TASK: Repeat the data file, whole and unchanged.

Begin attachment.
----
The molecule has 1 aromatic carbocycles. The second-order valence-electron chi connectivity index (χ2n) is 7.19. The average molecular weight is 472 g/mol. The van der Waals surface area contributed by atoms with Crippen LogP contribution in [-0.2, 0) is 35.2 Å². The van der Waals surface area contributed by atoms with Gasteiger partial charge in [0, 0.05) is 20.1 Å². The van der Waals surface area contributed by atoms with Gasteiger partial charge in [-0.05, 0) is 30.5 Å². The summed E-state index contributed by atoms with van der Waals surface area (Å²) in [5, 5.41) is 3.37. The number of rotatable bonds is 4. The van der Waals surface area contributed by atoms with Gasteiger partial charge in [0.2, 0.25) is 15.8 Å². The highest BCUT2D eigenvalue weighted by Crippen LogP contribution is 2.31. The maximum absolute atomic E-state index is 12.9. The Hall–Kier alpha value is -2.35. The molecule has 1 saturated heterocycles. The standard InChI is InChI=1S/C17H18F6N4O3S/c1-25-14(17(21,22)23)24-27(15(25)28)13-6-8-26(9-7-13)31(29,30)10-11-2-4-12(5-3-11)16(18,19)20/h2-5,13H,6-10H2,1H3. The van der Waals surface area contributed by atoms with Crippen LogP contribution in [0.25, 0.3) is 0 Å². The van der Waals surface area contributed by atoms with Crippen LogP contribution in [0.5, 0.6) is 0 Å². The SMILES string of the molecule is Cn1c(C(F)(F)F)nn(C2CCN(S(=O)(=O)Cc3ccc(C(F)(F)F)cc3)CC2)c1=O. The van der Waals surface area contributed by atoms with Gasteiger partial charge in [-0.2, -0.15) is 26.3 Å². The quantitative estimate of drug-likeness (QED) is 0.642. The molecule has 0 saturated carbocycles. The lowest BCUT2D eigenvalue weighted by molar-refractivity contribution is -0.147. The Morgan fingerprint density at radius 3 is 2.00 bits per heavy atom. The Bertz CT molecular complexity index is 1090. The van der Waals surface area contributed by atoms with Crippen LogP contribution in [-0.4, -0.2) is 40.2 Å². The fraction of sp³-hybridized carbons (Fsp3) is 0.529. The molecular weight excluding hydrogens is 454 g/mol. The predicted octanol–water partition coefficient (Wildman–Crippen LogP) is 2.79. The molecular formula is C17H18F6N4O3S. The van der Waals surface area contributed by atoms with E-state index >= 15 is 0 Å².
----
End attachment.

The molecule has 1 aromatic carbocycles. The second-order valence-electron chi connectivity index (χ2n) is 7.19. The average molecular weight is 472 g/mol. The van der Waals surface area contributed by atoms with Crippen LogP contribution in [-0.2, 0) is 35.2 Å². The van der Waals surface area contributed by atoms with Gasteiger partial charge in [0, 0.05) is 20.1 Å². The van der Waals surface area contributed by atoms with Gasteiger partial charge in [-0.05, 0) is 30.5 Å². The summed E-state index contributed by atoms with van der Waals surface area (Å²) in [5, 5.41) is 3.37. The number of rotatable bonds is 4. The van der Waals surface area contributed by atoms with Gasteiger partial charge in [0.2, 0.25) is 15.8 Å². The highest BCUT2D eigenvalue weighted by Crippen LogP contribution is 2.31. The maximum absolute atomic E-state index is 12.9. The Hall–Kier alpha value is -2.35. The molecule has 1 saturated heterocycles. The standard InChI is InChI=1S/C17H18F6N4O3S/c1-25-14(17(21,22)23)24-27(15(25)28)13-6-8-26(9-7-13)31(29,30)10-11-2-4-12(5-3-11)16(18,19)20/h2-5,13H,6-10H2,1H3. The van der Waals surface area contributed by atoms with Crippen LogP contribution in [0.25, 0.3) is 0 Å². The van der Waals surface area contributed by atoms with Crippen LogP contribution in [0.5, 0.6) is 0 Å². The SMILES string of the molecule is Cn1c(C(F)(F)F)nn(C2CCN(S(=O)(=O)Cc3ccc(C(F)(F)F)cc3)CC2)c1=O. The van der Waals surface area contributed by atoms with Gasteiger partial charge in [-0.2, -0.15) is 26.3 Å². The quantitative estimate of drug-likeness (QED) is 0.642. The molecule has 0 saturated carbocycles. The lowest BCUT2D eigenvalue weighted by molar-refractivity contribution is -0.147. The Morgan fingerprint density at radius 3 is 2.00 bits per heavy atom. The Bertz CT molecular complexity index is 1090. The van der Waals surface area contributed by atoms with Crippen LogP contribution in [-0.4, -0.2) is 40.2 Å². The fraction of sp³-hybridized carbons (Fsp3) is 0.529. The molecular weight excluding hydrogens is 454 g/mol. The predicted octanol–water partition coefficient (Wildman–Crippen LogP) is 2.79. The molecular formula is C17H18F6N4O3S. The van der Waals surface area contributed by atoms with E-state index >= 15 is 0 Å².